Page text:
Wife Swap and a Passionate Encounter With Doritos
I love reality shows, and one of my favorites is Wife Swap.
Every episode two polar opposite families agree to swap wives for two weeks.
The first week the new mom has to adhere to her new family’s lifestyle. The second week, they must abide by her rules. In conclusion, everyone gathers for a “come to Jesus meeting” and a) agree they can learn something from one another or b) violently accuse the other family of being the spawn of Satan, which is lots funner.
I can imagine living with the flip side of my family.
The dad would wear a t-shirt emblazoned with, “Is that true or did you hear it on FOX News?” And every morning the kids would say thank you when I toss them PopTarts as they’re walking out the door.
At night, I’d retire to my bedroom to have a passionate encounter with a bag of Ranch Doritos, which are always gone at my house. And I’d go to the bathroom ALONE.
I’d finally read the other mom’s instruction manual, similar to the one I’d left for her at my house. Actually, not similar at all.
With my luck, I’d get a real nut job family whose manual reads:
“We do not take our clothes to the cleaners because of the harmful plastic they put over the clothes.” Oh, yay! I suppose I get to eat vegan all week.
“We do not eat processed foods.” As long as you have margarita ingredients.
“We do not yell.” Note to self: Get Xanax refilled.
I’d encourage ultra-competitiveness with my laid-back, polar opposite family who’d have a daughter who only cheers at school for FUN. (No cheer championships?? What a freak.)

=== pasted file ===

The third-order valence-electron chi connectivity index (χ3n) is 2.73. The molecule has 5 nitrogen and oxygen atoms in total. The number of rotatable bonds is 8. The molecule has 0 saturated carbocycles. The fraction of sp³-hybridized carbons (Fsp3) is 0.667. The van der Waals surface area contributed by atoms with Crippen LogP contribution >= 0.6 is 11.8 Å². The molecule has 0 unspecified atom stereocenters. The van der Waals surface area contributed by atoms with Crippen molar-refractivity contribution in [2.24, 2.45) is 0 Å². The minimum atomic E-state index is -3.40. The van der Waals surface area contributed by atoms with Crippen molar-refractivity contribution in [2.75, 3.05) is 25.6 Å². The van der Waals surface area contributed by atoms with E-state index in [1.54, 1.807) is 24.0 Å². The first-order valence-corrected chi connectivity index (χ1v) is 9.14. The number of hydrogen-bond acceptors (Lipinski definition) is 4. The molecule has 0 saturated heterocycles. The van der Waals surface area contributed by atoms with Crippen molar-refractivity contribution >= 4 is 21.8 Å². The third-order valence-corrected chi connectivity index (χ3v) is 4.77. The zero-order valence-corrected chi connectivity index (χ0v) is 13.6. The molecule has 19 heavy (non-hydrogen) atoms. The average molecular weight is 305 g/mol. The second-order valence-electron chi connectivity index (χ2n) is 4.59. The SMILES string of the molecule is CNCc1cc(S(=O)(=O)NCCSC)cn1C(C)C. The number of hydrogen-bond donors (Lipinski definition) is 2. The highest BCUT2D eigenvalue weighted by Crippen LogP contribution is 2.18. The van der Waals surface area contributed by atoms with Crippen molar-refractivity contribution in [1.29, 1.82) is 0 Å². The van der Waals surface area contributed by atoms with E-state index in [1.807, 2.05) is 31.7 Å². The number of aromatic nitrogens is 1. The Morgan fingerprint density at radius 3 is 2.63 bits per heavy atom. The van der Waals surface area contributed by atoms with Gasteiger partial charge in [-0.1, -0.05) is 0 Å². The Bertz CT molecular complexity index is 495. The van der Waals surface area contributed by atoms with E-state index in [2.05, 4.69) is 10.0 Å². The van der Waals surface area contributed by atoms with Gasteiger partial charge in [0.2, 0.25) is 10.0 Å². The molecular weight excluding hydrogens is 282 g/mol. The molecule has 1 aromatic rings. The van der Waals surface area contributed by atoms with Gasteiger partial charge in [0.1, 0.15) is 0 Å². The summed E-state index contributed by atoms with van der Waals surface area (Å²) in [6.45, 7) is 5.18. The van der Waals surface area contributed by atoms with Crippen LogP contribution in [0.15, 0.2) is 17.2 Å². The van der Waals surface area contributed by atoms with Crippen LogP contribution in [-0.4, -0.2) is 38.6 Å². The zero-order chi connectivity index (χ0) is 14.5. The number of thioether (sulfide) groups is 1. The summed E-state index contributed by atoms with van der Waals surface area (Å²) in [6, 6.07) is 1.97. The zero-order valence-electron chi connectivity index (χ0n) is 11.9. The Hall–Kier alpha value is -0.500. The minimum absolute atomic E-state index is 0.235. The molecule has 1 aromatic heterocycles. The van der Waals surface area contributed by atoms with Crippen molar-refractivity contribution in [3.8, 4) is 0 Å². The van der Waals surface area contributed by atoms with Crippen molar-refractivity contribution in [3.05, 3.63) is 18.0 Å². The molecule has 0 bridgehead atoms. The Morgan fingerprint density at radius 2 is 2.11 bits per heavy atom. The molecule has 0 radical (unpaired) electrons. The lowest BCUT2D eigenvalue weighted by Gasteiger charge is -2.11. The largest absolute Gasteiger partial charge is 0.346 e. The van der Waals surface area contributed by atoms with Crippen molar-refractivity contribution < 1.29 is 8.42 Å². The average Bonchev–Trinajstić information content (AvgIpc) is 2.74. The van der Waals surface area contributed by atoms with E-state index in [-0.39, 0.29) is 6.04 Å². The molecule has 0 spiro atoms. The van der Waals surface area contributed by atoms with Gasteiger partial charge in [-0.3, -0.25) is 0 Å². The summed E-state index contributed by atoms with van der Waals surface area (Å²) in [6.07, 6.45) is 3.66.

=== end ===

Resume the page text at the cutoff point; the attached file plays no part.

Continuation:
I’d play Monopoly with them, and when I win, I’d strut around jeering, “Awwwww, does Daddy need a bailout? How ‘bout I redistribute my Monopoly money? NOT!” And that would turn ugly when little Willow and Phoenix run to their rooms crying. (J.K. I’m really SO politically correct)
I’m sure there’d be advantages to living with my bizarro family—like they’d probably have sports bottles that actually have lids.
But the experience would probably make me long for my panic-inducing, dysfunctional “reality show” at home. After one week, I’d miss my angst-riddled teenagers who usually declare, “Mooooom, I can take care of myself!” and at other times whisper, “But I’m not so sure.”
Just like I still miss helping my two-year-old tiptoe along the balance beam at Little Gym and afterward, mothering her on my shoulder, her exhaustion exhaling softness on my neck.
By David Castillo Dominici
And when they’re at college soon, I’ll miss soccer games and proms and catching the bouquet of their hair when I kiss them asleep every night.
But I shouldn’t worry about having an empty nest because I’m still having mondo fun cleaning jelly off the sofa and embarrassing them by singing "She's a very freaky girrrrrrllll, the kind you don't take home to muthaaa......" a la Rick James, when their friends are in the car.
Besides, I have a lot to look forward to—like having the Doritos all to myself.